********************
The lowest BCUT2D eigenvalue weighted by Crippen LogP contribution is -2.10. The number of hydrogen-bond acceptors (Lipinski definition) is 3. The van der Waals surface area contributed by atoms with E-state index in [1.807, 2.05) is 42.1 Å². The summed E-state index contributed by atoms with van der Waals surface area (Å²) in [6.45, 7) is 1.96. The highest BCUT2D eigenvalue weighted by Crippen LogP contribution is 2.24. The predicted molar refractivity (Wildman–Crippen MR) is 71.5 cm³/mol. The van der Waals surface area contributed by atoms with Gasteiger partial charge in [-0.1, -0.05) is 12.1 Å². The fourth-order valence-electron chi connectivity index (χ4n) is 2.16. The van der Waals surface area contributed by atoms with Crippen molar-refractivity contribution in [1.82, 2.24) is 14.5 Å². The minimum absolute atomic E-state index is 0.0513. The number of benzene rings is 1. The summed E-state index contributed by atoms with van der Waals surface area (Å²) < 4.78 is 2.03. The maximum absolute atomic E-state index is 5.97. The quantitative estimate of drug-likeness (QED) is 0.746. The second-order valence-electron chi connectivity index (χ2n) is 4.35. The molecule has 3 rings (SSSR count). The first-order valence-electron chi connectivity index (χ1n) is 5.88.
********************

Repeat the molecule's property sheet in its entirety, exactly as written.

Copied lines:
The lowest BCUT2D eigenvalue weighted by Crippen LogP contribution is -2.10. The number of hydrogen-bond acceptors (Lipinski definition) is 3. The van der Waals surface area contributed by atoms with E-state index in [1.807, 2.05) is 42.1 Å². The summed E-state index contributed by atoms with van der Waals surface area (Å²) in [6.45, 7) is 1.96. The highest BCUT2D eigenvalue weighted by Crippen LogP contribution is 2.24. The predicted molar refractivity (Wildman–Crippen MR) is 71.5 cm³/mol. The van der Waals surface area contributed by atoms with Gasteiger partial charge in [-0.1, -0.05) is 12.1 Å². The fourth-order valence-electron chi connectivity index (χ4n) is 2.16. The van der Waals surface area contributed by atoms with Crippen molar-refractivity contribution in [1.82, 2.24) is 14.5 Å². The minimum absolute atomic E-state index is 0.0513. The number of benzene rings is 1. The summed E-state index contributed by atoms with van der Waals surface area (Å²) < 4.78 is 2.03. The maximum absolute atomic E-state index is 5.97. The quantitative estimate of drug-likeness (QED) is 0.746. The second-order valence-electron chi connectivity index (χ2n) is 4.35. The molecule has 3 rings (SSSR count). The first-order valence-electron chi connectivity index (χ1n) is 5.88.